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Sudden end to Web bets angers online poker players

US crackdown on 3 big providers cuts off easy access to potential profits

By Peter Schworm
Globe Staff / May 15, 2011

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For Northeastern University student Brendan O’Dowd, online poker was more than a game. He played almost every day, often for hours at a time. He says he turned consistent profits that he relied on to buy books, food, and walking-around money.

Like a shift worker punching the clock, he thought of the electronic card games like a regular paycheck.

So when federal prosecutors shut down the three most popular online poker sites last month, accusing their owners of defrauding banks to maintain the flow of billions in illegal gambling profits, O’Dowd and legions of players like him were livid.

“It was my main source of income over the past few years,’’ O’Dowd said. “It was a livable part-time job where I could be my own boss and make my own hours, as well as have a higher hourly rate than pretty much any normal job I could be working.’’

An ardent online poker community immediately dubbed the April 15 crackdown “Black Friday’’ and remains in a state of angry mourning. Now, some players want to convince US lawmakers that online poker should be legal, and some are planning to travel to Washington, D.C., this week as part of the Poker Players Alliance, which is aggressively lobbying to legalize online poker.

“It’s a great game,’’ said Alan Haley, 42, who began playing seriously after watching qualifier Chris Moneymaker stun the poker world by winning the 2003 World Series of Poker. “And they took it away from us.’’

To incensed poker players, “they’’ refers to the US Justice Department, which last month charged the owners of Full Tilt Poker, PokerStars, and Absolute Poker with laundering billions in illegal gambling proceeds. The government seized the foreign-based companies’ domain names and froze their accounts, leaving millions of online players without a reliable place to play.

Federal law has long prohibited betting over phone lines, which prosecutors have interpreted as banning Internet gambling. Several major online poker sites are headquartered in offshore havens, out of reach of that law.

But a new law in 2006 barred US companies from processing payments for unlawful Internet gambling, effectively barring such companies from operating in the United States. Prosecutors say the poker companies duped US institutions into accepting them.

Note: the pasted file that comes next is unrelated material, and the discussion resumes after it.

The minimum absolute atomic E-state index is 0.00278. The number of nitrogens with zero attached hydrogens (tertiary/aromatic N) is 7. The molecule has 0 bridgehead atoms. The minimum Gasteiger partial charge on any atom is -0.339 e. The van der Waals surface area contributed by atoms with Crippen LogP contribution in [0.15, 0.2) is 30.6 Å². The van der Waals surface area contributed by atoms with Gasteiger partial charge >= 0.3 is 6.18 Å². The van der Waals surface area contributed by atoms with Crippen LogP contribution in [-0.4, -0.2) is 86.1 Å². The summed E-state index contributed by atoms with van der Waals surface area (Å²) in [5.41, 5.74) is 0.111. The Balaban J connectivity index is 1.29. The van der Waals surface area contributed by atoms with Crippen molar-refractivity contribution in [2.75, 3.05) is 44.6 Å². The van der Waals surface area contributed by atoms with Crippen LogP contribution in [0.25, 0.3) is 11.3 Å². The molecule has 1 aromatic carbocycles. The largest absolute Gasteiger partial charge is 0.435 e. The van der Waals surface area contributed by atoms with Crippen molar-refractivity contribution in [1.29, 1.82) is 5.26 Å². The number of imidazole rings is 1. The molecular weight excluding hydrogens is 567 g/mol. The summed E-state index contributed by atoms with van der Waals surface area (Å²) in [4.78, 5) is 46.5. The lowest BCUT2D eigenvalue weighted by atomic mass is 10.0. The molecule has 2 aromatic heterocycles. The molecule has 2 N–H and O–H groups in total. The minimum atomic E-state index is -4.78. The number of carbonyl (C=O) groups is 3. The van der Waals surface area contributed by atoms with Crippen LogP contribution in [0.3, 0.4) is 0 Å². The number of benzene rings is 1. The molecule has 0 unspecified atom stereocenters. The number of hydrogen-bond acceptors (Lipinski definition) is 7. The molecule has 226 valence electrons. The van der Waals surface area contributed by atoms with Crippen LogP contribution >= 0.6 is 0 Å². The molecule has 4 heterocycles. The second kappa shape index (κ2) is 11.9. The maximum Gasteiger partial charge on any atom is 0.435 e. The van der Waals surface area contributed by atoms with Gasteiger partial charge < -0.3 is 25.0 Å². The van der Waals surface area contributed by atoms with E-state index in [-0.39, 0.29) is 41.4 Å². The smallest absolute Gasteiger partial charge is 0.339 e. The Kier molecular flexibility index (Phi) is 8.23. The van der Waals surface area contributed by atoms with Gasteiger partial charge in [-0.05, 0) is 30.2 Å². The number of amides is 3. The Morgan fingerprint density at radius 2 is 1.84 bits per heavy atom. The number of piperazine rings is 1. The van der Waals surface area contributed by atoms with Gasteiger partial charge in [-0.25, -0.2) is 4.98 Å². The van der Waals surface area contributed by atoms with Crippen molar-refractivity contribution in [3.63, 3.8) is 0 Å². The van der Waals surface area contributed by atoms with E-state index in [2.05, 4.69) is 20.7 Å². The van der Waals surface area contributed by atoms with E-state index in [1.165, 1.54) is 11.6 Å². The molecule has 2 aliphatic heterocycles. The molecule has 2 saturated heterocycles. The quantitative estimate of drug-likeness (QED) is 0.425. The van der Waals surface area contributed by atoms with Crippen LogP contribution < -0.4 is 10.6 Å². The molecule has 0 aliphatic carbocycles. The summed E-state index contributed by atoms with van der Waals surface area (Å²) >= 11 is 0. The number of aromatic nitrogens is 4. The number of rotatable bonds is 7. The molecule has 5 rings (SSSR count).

“These defendants, knowing full well their business with US customers and US banks was illegal, tried to stack the deck,’’ Janice K. Fedarcyk of the FBI said in announcing the indictment.

Poker advocates are pressing for legislation to legalize the game and regulate the industry.

“It’s good for the economy,’’ said Dan Brown, a Wakefield player who heads the state’s chapter of the Poker Players Alliance. “It’s competitive, and it’s convenient.’’

While supporters of legalization say thousands of professional players have been stripped of a livelihood, opponents say easy access to gambling can cause addiction and financial ruin.

“It takes gambling from being a social activity to a solitary activity,’’ said Margot Cahoon, a spokeswoman for the Massachusetts Council on Compulsive Gambling. “That makes it more dangerous.’’

The group has received numerous calls from parents whose children have run up large bills playing online poker at college, drawn in by the easy access and addictive quality of the game.

“A lot of young people have problems with this,’’ she said. “The money seems unreal, and they can play for hours without realizing it.’’

Between 8 million and 10 million Americans play online for money, poker groups estimate, and an increasing number are college age. Between 2008 and 2010, monthly use of Internet gambling sites rose from about 4 percent to 16 percent among college-age males, an Annenberg Public Policy Center survey found. About 400,000 males between 18 and 22 gamble at least once a week online, the survey found, and more than 1.7 million do so at least once a month.

O’Dowd, who has played online throughout his college years, was reluctant to say how much he typically wagered, except to say he was able to win consistently. Until now.

“I’m pretty miffed about it,’’ he said.

Other online sites remain open to American players, but advocacy groups like the Poker Players Alliance are warning players to avoid them because of the threat of legal action.

“Unless Congress regulates the activity and establishes a safe market for the players, this game of whack-a-mole between the [Justice Department] and overseas website operators will continue for a long time,’’ said John Pappas, executive director of the Poker Players Alliance.

Haley, a father of three from Tewksbury, said he has been devastated by the loss of the online game, which he played first thing in the morning and last thing at night, sometimes for hours.

“I’m sitting on my deck with my laptop, looking at my pool, and I can’t play poker,’’ he said Friday afternoon. “I thought this was America.’’

A landscaper by trade, Haley dived into the online poker world, and says he improved to the point where last year he won $11,000 in a three month span.

“You can play so many more hands than at a casino,’’ he said. “And you don’t have to leave the comfort of your own home.’’

Still, a casino is now is main option, and Foxwoods is only 105 miles from his home.

“I’m thinking about going tonight,’’ he said.

nGlobe correspondent Katherine Landergan contributed to this report.